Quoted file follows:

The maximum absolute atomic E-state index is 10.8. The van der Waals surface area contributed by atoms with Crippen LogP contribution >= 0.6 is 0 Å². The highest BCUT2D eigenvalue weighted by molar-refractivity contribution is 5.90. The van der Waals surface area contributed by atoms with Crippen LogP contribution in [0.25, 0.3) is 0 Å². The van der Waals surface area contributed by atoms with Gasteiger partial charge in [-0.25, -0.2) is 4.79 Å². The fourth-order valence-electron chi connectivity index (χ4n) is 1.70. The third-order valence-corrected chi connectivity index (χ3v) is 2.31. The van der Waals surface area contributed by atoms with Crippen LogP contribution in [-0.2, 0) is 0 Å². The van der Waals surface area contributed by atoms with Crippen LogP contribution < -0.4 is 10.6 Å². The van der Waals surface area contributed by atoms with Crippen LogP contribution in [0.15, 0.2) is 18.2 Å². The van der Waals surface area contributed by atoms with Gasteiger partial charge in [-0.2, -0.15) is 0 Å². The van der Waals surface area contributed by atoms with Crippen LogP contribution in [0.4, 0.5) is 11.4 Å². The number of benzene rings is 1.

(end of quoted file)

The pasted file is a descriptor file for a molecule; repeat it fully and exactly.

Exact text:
The maximum absolute atomic E-state index is 10.8. The van der Waals surface area contributed by atoms with Crippen LogP contribution >= 0.6 is 0 Å². The highest BCUT2D eigenvalue weighted by molar-refractivity contribution is 5.90. The van der Waals surface area contributed by atoms with Crippen LogP contribution in [0.25, 0.3) is 0 Å². The van der Waals surface area contributed by atoms with Gasteiger partial charge in [-0.25, -0.2) is 4.79 Å². The fourth-order valence-electron chi connectivity index (χ4n) is 1.70. The third-order valence-corrected chi connectivity index (χ3v) is 2.31. The van der Waals surface area contributed by atoms with Crippen LogP contribution in [-0.2, 0) is 0 Å². The van der Waals surface area contributed by atoms with Crippen LogP contribution < -0.4 is 10.6 Å². The van der Waals surface area contributed by atoms with Crippen LogP contribution in [0.15, 0.2) is 18.2 Å². The van der Waals surface area contributed by atoms with Gasteiger partial charge in [-0.2, -0.15) is 0 Å². The van der Waals surface area contributed by atoms with Crippen LogP contribution in [0.4, 0.5) is 11.4 Å². The number of benzene rings is 1.